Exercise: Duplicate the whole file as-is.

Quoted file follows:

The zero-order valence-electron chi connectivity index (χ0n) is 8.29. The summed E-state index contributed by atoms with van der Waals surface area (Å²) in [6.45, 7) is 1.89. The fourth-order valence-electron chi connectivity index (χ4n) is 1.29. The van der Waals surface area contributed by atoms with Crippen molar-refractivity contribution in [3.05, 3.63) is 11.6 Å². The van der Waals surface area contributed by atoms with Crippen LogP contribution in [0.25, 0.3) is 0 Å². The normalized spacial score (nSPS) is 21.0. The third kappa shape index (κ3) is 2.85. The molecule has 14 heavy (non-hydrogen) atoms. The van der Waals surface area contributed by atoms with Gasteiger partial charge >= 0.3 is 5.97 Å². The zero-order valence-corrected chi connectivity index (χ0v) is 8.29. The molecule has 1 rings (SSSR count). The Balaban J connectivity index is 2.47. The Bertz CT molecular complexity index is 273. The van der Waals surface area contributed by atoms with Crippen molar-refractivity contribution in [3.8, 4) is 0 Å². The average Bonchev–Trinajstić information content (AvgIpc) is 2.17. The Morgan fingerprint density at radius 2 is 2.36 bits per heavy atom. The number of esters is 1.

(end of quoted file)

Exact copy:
The zero-order valence-electron chi connectivity index (χ0n) is 8.29. The summed E-state index contributed by atoms with van der Waals surface area (Å²) in [6.45, 7) is 1.89. The fourth-order valence-electron chi connectivity index (χ4n) is 1.29. The van der Waals surface area contributed by atoms with Crippen molar-refractivity contribution in [3.05, 3.63) is 11.6 Å². The van der Waals surface area contributed by atoms with Crippen LogP contribution in [0.25, 0.3) is 0 Å². The normalized spacial score (nSPS) is 21.0. The third kappa shape index (κ3) is 2.85. The molecule has 14 heavy (non-hydrogen) atoms. The van der Waals surface area contributed by atoms with Gasteiger partial charge >= 0.3 is 5.97 Å². The zero-order valence-corrected chi connectivity index (χ0v) is 8.29. The molecule has 1 rings (SSSR count). The Balaban J connectivity index is 2.47. The Bertz CT molecular complexity index is 273. The van der Waals surface area contributed by atoms with Crippen molar-refractivity contribution in [3.8, 4) is 0 Å². The average Bonchev–Trinajstić information content (AvgIpc) is 2.17. The Morgan fingerprint density at radius 2 is 2.36 bits per heavy atom. The number of esters is 1.